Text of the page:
This surge of creativity shows how the Hartnolls have rebuilt one of electronic music’s best-loved partnerships after Orbital’s surprisingly bitter break-up in 2012. Driven apart by music’s strange and infamous brother-vs-brother dynamic, Paul and Phil didn’t speak for five years after the ‘Wonky’ tour ended.
“When we fell out, I just couldn’t enjoy any of the amazing things we’d done over 25 years with Orbital,” says Phil. They’d been onstage with Stephen Hawking at the Paralympics, in front of the whole world. They’d remixed Madonna. They’d played Glastonbury many times and travelled the world. “And this silly row sort of poisoned it. How daft is that?”
Now the brothers have a pact. Whatever happens, Orbital does not stop. “We’ve learned to talk to each other rather than let things stew, and it’s much better,” says Phil. “We used to waste a lot of energy wondering what the other one was thinking and getting on each other’s nerves. But now we actually talk! And it’s brilliant.”
“It was silly really,” adds Paul. “We’re brothers and business partners and creative partners, so we were three times as likely to fall out. But in the end we had to remind ourselves that Orbital is something we’re really proud of and that we love doing it.”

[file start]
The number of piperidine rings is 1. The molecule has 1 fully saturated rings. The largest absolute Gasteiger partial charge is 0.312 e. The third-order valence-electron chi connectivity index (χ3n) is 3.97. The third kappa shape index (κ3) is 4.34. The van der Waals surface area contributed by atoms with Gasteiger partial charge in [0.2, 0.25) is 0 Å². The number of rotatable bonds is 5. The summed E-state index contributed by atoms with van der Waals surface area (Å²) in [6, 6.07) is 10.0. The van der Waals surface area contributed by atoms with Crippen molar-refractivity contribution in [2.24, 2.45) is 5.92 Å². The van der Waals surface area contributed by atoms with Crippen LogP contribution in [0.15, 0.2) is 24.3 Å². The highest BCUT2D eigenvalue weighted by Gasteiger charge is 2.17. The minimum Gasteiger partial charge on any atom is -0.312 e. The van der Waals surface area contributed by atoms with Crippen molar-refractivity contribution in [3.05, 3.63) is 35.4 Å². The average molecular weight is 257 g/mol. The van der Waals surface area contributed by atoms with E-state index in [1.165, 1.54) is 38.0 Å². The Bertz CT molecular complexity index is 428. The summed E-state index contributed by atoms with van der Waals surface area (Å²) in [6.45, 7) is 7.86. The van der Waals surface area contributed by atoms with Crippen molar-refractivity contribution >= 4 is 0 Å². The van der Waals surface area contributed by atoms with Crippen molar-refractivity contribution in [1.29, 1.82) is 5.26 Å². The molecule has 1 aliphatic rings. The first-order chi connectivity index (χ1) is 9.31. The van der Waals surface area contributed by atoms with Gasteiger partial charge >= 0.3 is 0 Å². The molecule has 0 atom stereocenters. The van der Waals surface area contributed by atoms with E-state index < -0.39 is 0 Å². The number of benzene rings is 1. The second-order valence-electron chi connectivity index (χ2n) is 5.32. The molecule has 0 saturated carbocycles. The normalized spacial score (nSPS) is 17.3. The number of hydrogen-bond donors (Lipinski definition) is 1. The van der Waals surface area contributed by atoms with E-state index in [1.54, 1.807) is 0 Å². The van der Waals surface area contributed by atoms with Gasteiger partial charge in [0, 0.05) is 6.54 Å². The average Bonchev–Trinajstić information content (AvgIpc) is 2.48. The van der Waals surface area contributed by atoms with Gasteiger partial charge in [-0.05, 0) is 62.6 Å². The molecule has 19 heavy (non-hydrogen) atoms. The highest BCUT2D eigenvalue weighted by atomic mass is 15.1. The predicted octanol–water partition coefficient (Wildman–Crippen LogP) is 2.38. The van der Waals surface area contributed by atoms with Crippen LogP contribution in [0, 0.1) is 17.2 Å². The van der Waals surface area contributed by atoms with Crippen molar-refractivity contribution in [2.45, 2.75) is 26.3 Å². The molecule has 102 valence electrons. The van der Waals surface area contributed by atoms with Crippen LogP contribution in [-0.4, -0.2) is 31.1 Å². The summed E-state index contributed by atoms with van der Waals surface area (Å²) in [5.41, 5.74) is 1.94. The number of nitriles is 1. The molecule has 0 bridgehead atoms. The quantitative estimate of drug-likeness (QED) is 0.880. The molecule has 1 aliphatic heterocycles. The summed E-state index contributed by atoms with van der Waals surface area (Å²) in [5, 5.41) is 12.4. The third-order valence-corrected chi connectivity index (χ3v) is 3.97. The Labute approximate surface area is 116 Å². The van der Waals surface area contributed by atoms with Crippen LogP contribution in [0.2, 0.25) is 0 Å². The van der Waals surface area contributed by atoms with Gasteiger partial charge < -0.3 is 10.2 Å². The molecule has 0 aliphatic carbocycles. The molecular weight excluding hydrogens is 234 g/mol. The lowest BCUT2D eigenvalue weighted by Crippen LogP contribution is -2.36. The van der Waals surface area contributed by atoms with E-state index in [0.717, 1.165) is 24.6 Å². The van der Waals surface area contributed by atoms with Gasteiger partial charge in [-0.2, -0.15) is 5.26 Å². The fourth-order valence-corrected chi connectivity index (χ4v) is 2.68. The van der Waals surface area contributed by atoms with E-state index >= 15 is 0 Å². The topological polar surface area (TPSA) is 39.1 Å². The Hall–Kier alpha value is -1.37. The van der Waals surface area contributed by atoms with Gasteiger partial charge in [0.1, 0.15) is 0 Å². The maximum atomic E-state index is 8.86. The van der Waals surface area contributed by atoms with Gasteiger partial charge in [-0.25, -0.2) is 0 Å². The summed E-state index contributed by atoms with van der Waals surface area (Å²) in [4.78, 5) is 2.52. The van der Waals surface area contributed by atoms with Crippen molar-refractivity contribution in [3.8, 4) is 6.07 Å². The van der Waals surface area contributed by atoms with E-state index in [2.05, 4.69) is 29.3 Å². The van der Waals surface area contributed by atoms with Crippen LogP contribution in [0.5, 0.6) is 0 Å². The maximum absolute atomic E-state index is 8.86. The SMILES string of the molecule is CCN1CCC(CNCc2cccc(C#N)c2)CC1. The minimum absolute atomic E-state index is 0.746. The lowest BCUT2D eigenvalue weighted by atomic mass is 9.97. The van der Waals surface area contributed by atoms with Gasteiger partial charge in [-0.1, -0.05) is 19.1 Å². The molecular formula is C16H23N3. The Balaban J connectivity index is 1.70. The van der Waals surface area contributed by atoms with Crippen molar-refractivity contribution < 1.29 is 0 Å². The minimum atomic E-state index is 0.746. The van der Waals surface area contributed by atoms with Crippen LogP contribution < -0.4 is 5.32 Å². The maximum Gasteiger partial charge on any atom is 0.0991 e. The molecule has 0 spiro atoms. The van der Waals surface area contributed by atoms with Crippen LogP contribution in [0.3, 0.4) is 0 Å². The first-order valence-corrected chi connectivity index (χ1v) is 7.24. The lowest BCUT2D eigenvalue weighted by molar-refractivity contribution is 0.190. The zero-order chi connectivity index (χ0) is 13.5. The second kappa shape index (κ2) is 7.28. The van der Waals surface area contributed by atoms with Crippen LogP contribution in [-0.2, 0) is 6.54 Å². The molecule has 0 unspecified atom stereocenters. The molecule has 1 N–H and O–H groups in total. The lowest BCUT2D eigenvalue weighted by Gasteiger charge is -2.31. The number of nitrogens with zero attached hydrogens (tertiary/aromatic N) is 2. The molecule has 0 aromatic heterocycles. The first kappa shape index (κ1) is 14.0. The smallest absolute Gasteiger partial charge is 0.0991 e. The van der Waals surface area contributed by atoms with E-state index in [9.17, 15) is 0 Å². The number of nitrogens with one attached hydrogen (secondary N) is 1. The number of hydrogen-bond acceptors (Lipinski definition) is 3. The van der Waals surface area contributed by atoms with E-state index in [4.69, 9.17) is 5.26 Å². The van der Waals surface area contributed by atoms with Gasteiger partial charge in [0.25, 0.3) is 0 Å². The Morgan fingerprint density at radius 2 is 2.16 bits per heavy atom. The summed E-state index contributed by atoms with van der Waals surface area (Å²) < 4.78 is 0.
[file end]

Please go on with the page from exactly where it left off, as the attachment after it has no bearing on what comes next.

It’s healthy, he thinks, to be reminded of how lucky you’ve been, of how you need each other, of how you’ve got to let each other play to their strengths. “If we were both the same,” says Paul, “then it wouldn’t be Orbital.”
“Battle ye not with monsters, said Friedrich Nietzche, “lest ye become a monster.” But there is more than one kind of monster and more than one kind of battle. There’s monsters of fear and tyranny, monsters of greed, and yes, the destructive monsters of sibling rivalry.
And in the other corner, fighting the good fight, are the monsters of the imagination… the monsters of rock… and the monsters of rave.